Charles Freeman’s disloyalty allegations by Kevin MacDonald
Charles Freeman’s withdrawal from his appointment as head of the National Intelligence Council has attracted a great deal of comment. But the most amazing parts of his statement are the least commented on. To wit:
I do not believe the National Intelligence Council could function effectively while its chair was under constant attack by unscrupulous people with a passionate attachment to the views of a political faction in a foreign country.
This is a rather unvarnished statement of disloyalty. Indeed, Freeman’s comment bears more than a passing resemblance to Pat Buchanan’s famous comments on the neoconservatives who engineered the US invasion of Iraq on behalf of Israel:
They charge us with anti-Semitism—i.e., a hatred of Jews for their faith, heritage, or ancestry. False. The truth is, those hurling these charges harbor a “passionate attachment” to a nation not our own that causes them to subordinate the interests of their own country and to act on an assumption that, somehow, what’s good for Israel is good for America.
And in case anyone missed it, Freeman made the accusation of disloyalty twice more:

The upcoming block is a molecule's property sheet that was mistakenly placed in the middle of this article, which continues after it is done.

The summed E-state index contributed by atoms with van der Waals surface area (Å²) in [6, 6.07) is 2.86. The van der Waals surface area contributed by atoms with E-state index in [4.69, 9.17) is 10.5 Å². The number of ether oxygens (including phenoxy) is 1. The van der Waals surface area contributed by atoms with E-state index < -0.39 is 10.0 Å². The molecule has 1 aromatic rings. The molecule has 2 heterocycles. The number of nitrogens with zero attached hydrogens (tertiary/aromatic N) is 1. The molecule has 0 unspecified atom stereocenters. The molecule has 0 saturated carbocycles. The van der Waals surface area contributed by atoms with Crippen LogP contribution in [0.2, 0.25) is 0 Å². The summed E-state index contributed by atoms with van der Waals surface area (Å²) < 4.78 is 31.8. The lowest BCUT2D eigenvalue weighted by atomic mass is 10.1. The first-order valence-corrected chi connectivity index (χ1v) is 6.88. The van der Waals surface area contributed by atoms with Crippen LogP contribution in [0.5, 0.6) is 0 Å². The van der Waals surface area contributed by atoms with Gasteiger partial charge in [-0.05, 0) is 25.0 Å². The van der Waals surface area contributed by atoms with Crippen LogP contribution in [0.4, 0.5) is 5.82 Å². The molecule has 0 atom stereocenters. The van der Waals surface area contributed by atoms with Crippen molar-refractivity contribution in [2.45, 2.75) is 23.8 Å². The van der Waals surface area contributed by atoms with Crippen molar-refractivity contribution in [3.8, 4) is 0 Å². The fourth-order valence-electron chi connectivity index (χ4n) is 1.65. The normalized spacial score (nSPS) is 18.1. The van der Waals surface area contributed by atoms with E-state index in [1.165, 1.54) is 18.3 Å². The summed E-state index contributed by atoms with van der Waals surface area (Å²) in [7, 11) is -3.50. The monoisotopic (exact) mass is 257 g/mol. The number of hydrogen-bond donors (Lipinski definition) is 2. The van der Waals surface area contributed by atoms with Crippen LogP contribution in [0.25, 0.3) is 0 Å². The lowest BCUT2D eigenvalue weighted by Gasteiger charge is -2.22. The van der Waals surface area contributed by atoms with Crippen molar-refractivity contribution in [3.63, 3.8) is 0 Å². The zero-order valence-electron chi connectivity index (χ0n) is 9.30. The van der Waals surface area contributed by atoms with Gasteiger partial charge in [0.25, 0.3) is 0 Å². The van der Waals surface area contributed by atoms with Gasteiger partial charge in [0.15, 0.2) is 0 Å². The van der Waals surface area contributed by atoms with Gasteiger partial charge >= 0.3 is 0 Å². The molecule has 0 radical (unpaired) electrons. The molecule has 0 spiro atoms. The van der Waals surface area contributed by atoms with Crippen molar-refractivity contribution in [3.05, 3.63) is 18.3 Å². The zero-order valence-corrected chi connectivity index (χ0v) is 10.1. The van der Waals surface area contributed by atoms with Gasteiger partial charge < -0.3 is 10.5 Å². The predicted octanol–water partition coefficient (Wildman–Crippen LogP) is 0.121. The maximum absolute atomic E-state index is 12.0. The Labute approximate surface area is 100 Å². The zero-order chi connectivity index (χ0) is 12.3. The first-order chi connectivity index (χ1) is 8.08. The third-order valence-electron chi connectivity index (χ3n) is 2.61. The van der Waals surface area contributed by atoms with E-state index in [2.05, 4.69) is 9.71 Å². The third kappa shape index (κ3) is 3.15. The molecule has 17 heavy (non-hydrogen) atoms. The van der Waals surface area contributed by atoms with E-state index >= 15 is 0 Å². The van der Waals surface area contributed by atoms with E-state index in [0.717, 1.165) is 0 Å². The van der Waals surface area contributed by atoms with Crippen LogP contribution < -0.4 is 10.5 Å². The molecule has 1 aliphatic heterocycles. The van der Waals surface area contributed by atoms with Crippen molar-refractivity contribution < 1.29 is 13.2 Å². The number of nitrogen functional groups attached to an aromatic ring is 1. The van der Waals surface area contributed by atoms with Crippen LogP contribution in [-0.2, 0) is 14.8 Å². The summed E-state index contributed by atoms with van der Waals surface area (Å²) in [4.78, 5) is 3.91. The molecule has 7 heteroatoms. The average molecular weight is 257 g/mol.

There is a special irony in having been accused of improper regard for the opinions of foreign governments and societies by a group so clearly intent on enforcing adherence to the policies of a foreign government — in this case, the government of Israel. …
I regret that my willingness to serve the new administration has ended by casting doubt on its ability to consider, let alone decide what policies might best serve the interests of the United States rather than those of a Lobby intent on enforcing the will and interests of a foreign government.
And yet, coverage of the Freeman withdrawal in the mainstream media has ignored these allegations. (In fact, as Andrew Sullivan noted, the MSM basically ignored the issue entirely.) The Washington Post article (posted also at the Los Angeles Times website) summarized the situation by saying only that “Freeman had come under fire for statements he had made criticizing Israeli policies and for his past connections to Saudi and Chinese interests.” It quoted Freeman’s statement that he did not believe that the NIC “could function effectively while its chair was under constant attack" but left out the rest of Freeman’s sentence: “by unscrupulous people with a passionate attachment to the views of a political faction in a foreign country.”
The Post’s editorial on the subject bordered on the bizarre, claiming that any suggestion that the Lobby was behind the failed appointment was nothing more than a “conspiracy theory.” Please!